1. This is an application to excuse the delay in filing and re-presenting a memorandum of cross-objections. The facts are that the memorandum of appeal was presented and admitted at the end of April, 1941. There was a stay application which was heard by the Vacation Court after notice to the respondent in which application the respondent was represented by his advocate. Stay was ordered and special arrangements were made to expedite the preparation of the appeal. Formal notice of the appeal was served, not on the respondent's advocate, but upon the clerk of that advocate. The clerk failed to communicate the fact of the service of this notice to the advocate himself. The advocate states on oath that he heard of the notice of the appeal only on the 8th October, 1941, he at once communicated with his client and on the 16th October, 1941, he filed the memorandum of cross-objections with a petition to excuse the delay. There was a delay of one month and twenty-two days in presenting the memorandum from the date on which the appeal notice was served on the advocate's clerk and there was a further delay of seventeen days in re-presenting the memorandum after it was returned for a defect.
2. Now, it seems to us that there are no grounds upon which the delay in this case could be excused if it is necessary to excuse the delay. The advocate knew about the filing of the appeal as long ago as May of this year. He knew that special orders had been passed for expediting the appeal. In such circumstances, if the memorandum of cross-objections was necessary, there was no reason why funds should not have been obtained from the clients at once and arrangements made to file the memorandum in good time. It is, however, argued that in fact no notice of this appeal has yet been served either on the respondent or his advocate and that therefore there is no necessity to excuse the delay in presenting or, re-presenting the memorandum of cross-objections. Order 41-A, Rule 6 of the Code of Civil Procedure, provides that all notices other than a notice of appeal shall be sufficiently served if left at the address for service of the party to be served. It is not disputed that the address for service of the party in this case is the address of his advocate. Order 3, Rule 5, provides that any process served on the pleader of any party, or left at the office of such pleader, shall be presumed to be duly communicated and made known to the party whom the pleader represents and, unless the Court otherwise directs shall be as effectual for all purposes as if the same had been given to or served on the party in person. Order 3, Rule 5 is a general provision covering all processes of Civil Courts. Order 41-A is a special order relating to the procedure in appeals to the High Court from original decrees of Subordinate Courts. It must, we think, be inferred that the special provisions of this order, in so far as they are in conflict with the provisions of the other parts of the Code, must prevail and must govern the procedure in preference to these general provisions. Seeing that Rule 6 of Order 41-A excludes a notice of appeal from the category of processes which can be properly served by being left at the address for service of the party to be served, the inference is that such a notice must be served regularly either on the respondent or on his advocate and that service by merely leaving in the office of the advocate is not service on the party or his pleader, for purposes of limitation. It is urged that this view of the rules will result in inconvenience to practitioners and to Courts. The remedy in our view is not to read the rules so as to suit the convenience of parties but to modify the rules in such a manner as may be desirable.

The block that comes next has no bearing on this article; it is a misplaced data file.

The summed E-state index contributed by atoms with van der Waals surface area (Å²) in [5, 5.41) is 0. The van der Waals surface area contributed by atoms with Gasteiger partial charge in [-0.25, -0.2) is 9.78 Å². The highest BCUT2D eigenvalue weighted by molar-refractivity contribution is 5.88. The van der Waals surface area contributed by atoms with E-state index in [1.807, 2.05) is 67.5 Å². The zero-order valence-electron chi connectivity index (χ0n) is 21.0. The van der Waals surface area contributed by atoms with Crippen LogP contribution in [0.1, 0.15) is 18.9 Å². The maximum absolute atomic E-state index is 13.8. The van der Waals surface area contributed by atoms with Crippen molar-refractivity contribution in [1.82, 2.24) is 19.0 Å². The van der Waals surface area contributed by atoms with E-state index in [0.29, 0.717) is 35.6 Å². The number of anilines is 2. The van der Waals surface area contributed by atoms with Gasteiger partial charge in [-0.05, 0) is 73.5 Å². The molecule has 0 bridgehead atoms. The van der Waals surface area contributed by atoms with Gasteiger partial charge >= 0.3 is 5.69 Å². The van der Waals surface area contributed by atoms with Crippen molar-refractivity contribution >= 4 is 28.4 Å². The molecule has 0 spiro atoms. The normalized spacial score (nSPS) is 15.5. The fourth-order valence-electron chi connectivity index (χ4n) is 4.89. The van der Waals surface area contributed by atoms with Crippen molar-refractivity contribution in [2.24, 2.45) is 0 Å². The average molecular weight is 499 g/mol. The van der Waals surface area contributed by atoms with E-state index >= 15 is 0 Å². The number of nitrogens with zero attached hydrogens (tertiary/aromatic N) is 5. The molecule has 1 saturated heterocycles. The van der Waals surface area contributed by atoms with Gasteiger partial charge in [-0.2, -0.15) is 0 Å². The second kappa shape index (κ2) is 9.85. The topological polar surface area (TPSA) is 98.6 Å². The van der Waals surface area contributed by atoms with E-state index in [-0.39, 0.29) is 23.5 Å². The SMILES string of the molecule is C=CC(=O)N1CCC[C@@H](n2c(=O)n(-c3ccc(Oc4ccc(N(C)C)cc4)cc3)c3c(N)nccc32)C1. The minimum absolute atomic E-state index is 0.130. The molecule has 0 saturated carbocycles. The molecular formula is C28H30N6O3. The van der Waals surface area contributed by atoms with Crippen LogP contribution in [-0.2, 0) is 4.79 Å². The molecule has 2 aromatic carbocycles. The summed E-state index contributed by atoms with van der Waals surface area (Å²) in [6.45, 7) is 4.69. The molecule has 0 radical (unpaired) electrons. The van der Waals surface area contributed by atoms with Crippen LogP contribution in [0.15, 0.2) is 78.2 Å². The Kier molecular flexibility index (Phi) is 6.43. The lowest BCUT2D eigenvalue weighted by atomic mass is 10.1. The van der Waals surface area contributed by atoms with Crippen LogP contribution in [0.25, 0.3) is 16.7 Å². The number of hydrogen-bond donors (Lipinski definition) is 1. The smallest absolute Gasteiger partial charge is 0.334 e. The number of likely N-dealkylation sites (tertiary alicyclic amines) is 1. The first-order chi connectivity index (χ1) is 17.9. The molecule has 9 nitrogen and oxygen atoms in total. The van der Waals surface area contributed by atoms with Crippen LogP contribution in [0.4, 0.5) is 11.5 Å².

3. We are dealing now with a question of limitation. Under Order 41, Rule 22 the period of limitation is one month from the date of service on the respondent or his pleader of notice of the date fixed for hearing the appeal. We cannot regard service of notice on the pleader's clerk as the correct starting point for limitation in the absence of a special provision to that effect.
4. In the result therefore, we hold that the memorandum of cross-objections has been presented in time. The petition to excuse the delay is dismissed. No order as to costs.